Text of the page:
22 January 2011

Looking on South Africa

By David Seddon

I spent the first two weeks of January 2011 with my daughter, visiting Cape Town, where my second son is currently working and living with his South African girlfriend. The trip was memorable for many reasons. For example, while Norfolk and the rest of the UK froze, Cape Town experienced its hottest period of the summer, with temperatures hovering for several days between 35 and 40 C. On the day I arrived, we spent the afternoon in the sweltering sun, at Newlands, watching Tendulkar bat against Steyn – the world’s best batsman against the world’s best bowler – in the India-South Africa test match series, against the backdrop of Table Mountain and a sharp blue sky.

But the visit was also memorable for less hedonistic reasons. This was the first time in 15 years since I had last been in Cape Town, and the first time in more than 45 years since I lived there, as a young man, teaching African prehistory at the University of Cape Town and experiencing apartheid at its height. I recall, all too well, how, on the first day I arrived, in September 1964, the students at UCT were demonstrating against the introduction of 90-day detention-without-trial for suspected ‘terrorist’ activities, and also how, on the last day of my two-year period of living and working in South Africa, as I flew out of Johannesburg, Hendrik Vervoerd, the Prime Minister - often called the “Architect of Apartheid” for his role in shaping the implementation of apartheid policy when he was Minister of Native Affairs - was assassinated.

As I visited and re-visited, for example, the District 6 Museum - which recorded the brutal ‘clearance’ and effective destruction of a once vibrant local Cape community - Robben Island - where Nelson Mandela and so many opposition political activists had been confined for so many years - and some of the townships in the Cape Flats - where many square miles of shanty dwellings grew up under apartheid - I was struck first by how much had changed, since those days of White supremacy, when I lived in South Africa, in the relatively short time since Mandela was freed from jail (in February 1990, after 27 years in prison, mainly on Robben Island) and the African National Congress became the ruling party (in 1994).

Wherever we went, I was struck by the inter-mingling of South Africans of different colours, ethnic and linguistic groups, by a sense of vibrancy and activity, and by constant reference to ‘post-apartheid South Africa’. There is an emerging Black middle class and the once ‘White-only’ universities are now multi-coloured. Transport is de-segregated; shops and super-markets cater to different tastes and cultural traditions. The test match at Newlands, in a former ‘White southern suburb’, attracted people of all kinds, and the football match I struggled to get into, in the former World Cup stadium, was a heaving mass of fans of all descriptions. Those who have seen the film Invictus, with Morgan Freeman as President Mandela and Matt Damon as Francois Pienaar, the captain of the South African rugby team that won the 1995 World Cup, will recognise the uplifting experience of this new diverse nation united in a great sporting success – particularly those who also remember the sanctions previously applied – in the UK and elsewhere - against South African rugby under apartheid.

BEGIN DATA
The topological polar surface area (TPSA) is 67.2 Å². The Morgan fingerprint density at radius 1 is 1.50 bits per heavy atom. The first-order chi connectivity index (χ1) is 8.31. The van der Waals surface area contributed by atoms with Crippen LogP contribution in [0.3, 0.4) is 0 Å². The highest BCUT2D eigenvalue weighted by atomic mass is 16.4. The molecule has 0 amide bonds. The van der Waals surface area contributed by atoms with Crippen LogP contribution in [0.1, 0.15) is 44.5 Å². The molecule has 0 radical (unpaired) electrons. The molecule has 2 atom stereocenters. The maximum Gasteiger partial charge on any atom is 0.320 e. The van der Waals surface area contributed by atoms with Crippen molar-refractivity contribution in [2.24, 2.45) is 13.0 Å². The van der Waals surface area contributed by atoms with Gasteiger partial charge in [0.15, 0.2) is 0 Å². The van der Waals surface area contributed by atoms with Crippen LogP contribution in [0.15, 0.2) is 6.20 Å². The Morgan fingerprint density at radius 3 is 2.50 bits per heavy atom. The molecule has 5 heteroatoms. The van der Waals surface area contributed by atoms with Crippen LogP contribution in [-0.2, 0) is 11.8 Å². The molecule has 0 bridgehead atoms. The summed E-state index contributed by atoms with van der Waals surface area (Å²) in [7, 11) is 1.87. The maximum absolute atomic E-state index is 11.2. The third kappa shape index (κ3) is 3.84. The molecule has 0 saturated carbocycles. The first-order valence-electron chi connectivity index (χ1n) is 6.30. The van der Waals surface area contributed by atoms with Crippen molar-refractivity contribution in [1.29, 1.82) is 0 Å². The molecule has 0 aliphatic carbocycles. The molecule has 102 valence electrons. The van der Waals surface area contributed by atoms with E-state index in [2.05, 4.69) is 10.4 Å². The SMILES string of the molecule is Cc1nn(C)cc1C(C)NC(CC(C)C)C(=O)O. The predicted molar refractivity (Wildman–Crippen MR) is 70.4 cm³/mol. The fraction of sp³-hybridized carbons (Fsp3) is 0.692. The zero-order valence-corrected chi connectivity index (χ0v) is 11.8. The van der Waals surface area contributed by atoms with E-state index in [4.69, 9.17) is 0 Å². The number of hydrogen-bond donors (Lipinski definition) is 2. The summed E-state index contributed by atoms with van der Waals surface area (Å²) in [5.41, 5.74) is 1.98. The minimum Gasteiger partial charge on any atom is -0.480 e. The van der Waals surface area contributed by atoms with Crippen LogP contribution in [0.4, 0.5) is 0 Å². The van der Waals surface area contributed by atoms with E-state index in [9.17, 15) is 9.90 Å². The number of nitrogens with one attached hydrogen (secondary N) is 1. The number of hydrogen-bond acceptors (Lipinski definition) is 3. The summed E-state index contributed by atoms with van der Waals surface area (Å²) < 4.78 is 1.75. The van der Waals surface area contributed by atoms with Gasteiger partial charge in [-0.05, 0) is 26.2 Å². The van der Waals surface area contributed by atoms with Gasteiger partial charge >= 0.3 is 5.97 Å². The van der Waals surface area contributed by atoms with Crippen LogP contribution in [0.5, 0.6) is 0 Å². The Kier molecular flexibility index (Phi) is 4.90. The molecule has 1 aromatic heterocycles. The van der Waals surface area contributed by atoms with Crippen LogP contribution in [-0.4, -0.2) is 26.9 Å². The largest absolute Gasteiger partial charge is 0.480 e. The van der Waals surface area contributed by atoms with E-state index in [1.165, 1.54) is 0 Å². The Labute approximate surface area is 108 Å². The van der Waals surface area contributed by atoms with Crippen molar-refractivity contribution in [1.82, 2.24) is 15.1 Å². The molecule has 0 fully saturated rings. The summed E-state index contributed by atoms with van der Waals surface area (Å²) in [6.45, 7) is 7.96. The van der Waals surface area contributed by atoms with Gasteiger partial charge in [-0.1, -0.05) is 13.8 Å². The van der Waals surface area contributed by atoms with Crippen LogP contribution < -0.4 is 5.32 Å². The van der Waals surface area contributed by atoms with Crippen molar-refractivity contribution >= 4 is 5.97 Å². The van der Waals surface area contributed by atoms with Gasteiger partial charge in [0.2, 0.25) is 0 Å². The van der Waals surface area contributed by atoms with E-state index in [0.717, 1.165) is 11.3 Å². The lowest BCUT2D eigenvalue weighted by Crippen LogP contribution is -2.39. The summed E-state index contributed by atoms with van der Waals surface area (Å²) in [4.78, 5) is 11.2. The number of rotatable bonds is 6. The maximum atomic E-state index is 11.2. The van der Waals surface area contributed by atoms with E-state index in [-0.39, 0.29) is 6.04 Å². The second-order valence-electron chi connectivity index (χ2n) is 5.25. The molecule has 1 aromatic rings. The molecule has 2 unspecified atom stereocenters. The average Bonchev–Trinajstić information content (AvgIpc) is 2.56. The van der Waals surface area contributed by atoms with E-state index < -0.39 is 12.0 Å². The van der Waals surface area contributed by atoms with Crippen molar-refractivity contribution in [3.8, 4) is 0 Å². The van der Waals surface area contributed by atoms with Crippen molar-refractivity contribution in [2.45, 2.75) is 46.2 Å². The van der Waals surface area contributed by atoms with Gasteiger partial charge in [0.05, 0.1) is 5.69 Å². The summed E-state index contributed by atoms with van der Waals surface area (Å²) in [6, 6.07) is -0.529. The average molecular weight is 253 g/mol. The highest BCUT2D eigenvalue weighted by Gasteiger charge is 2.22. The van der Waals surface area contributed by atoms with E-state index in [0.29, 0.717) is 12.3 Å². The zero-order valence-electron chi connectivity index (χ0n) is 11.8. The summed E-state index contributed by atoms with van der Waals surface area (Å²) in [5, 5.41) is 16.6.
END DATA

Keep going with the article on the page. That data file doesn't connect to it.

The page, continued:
And yet, much remains to be achieved. Many are disappointed with the limited achievements of the ANC government and its presidents - first Nelson Mandela and then Thabo Mbeki, and now Jacob Zuma) – despite their iconic status as leaders of the liberation movement; and there is growing opposition, both formal (the main challenger to the ANC's rule is the Democratic Alliance - led by Helen Zille, a feisty woman of German parentage - which received 15% in the 2006 election and 17% of the vote in the 2009 election) and informal. The majority of the population, mainly Black, but significantly in the Cape also ‘coloured’, remains disadvantaged and deprived, with low incomes, poor housing and living conditions, limited access to health and education, and high levels of unemployment. There is a widespread problem of violence, domestic, intra- and inter-community, particularly in the townships.

But South Africa is a dynamic, rapidly changing place, in which – although there is poverty and deprivation – there is also great hope and optimism. It is, and will be, a major influence on the other countries of southern Africa and a symbol of transformation for Africa and the developing world as a whole. Let us hope that the hope and optimism is fulfilled, for we shall all benefit, directly or indirectly, from the fulfilment of the dream of Nobel Peace Prize winner Nelson Mandela, the first president of the ‘new’ South Africa, of a democratic state, a harmonious, multi-racial society, and a sustainable developing economy, providing a good life and well-being for all its citizens.

Photo: Morgan Freeman as President Mandela and Matt Damon as Francois Pienaar, captain of the Springboks rugby team in the film Invictus

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